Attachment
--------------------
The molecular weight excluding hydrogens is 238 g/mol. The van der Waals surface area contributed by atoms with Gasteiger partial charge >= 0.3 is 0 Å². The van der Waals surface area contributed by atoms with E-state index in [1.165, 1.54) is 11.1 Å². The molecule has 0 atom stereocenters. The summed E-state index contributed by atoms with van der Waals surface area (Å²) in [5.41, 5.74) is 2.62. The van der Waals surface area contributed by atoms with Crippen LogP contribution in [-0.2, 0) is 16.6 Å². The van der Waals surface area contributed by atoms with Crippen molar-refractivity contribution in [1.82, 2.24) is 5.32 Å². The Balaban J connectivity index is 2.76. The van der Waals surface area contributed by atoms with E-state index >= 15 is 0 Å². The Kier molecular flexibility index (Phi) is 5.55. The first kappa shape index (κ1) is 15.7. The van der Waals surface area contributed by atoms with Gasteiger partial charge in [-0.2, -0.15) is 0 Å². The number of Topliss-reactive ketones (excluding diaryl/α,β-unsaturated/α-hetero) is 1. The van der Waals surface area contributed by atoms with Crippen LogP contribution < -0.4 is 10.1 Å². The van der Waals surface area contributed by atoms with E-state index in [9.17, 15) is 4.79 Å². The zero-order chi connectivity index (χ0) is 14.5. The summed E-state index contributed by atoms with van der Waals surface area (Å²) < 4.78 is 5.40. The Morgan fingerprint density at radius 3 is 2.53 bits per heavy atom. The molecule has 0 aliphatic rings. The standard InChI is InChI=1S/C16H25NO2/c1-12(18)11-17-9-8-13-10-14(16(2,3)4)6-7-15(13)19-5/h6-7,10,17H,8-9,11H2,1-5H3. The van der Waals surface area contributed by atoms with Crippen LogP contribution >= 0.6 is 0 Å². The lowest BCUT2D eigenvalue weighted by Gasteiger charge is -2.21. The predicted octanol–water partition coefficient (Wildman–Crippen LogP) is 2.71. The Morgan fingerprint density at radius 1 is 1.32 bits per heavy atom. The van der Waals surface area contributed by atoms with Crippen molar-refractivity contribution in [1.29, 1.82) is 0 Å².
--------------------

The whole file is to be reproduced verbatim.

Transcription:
The molecular weight excluding hydrogens is 238 g/mol. The van der Waals surface area contributed by atoms with Gasteiger partial charge >= 0.3 is 0 Å². The van der Waals surface area contributed by atoms with E-state index in [1.165, 1.54) is 11.1 Å². The molecule has 0 atom stereocenters. The summed E-state index contributed by atoms with van der Waals surface area (Å²) in [5.41, 5.74) is 2.62. The van der Waals surface area contributed by atoms with Crippen LogP contribution in [-0.2, 0) is 16.6 Å². The van der Waals surface area contributed by atoms with Crippen molar-refractivity contribution in [1.82, 2.24) is 5.32 Å². The Balaban J connectivity index is 2.76. The van der Waals surface area contributed by atoms with E-state index >= 15 is 0 Å². The Kier molecular flexibility index (Phi) is 5.55. The first kappa shape index (κ1) is 15.7. The van der Waals surface area contributed by atoms with Gasteiger partial charge in [-0.2, -0.15) is 0 Å². The number of Topliss-reactive ketones (excluding diaryl/α,β-unsaturated/α-hetero) is 1. The van der Waals surface area contributed by atoms with Crippen LogP contribution < -0.4 is 10.1 Å². The van der Waals surface area contributed by atoms with E-state index in [9.17, 15) is 4.79 Å². The zero-order chi connectivity index (χ0) is 14.5. The summed E-state index contributed by atoms with van der Waals surface area (Å²) < 4.78 is 5.40. The Morgan fingerprint density at radius 3 is 2.53 bits per heavy atom. The molecule has 0 aliphatic rings. The standard InChI is InChI=1S/C16H25NO2/c1-12(18)11-17-9-8-13-10-14(16(2,3)4)6-7-15(13)19-5/h6-7,10,17H,8-9,11H2,1-5H3. The van der Waals surface area contributed by atoms with Crippen LogP contribution >= 0.6 is 0 Å². The lowest BCUT2D eigenvalue weighted by Gasteiger charge is -2.21. The predicted octanol–water partition coefficient (Wildman–Crippen LogP) is 2.71. The Morgan fingerprint density at radius 1 is 1.32 bits per heavy atom. The van der Waals surface area contributed by atoms with Crippen molar-refractivity contribution in [1.29, 1.82) is 0 Å².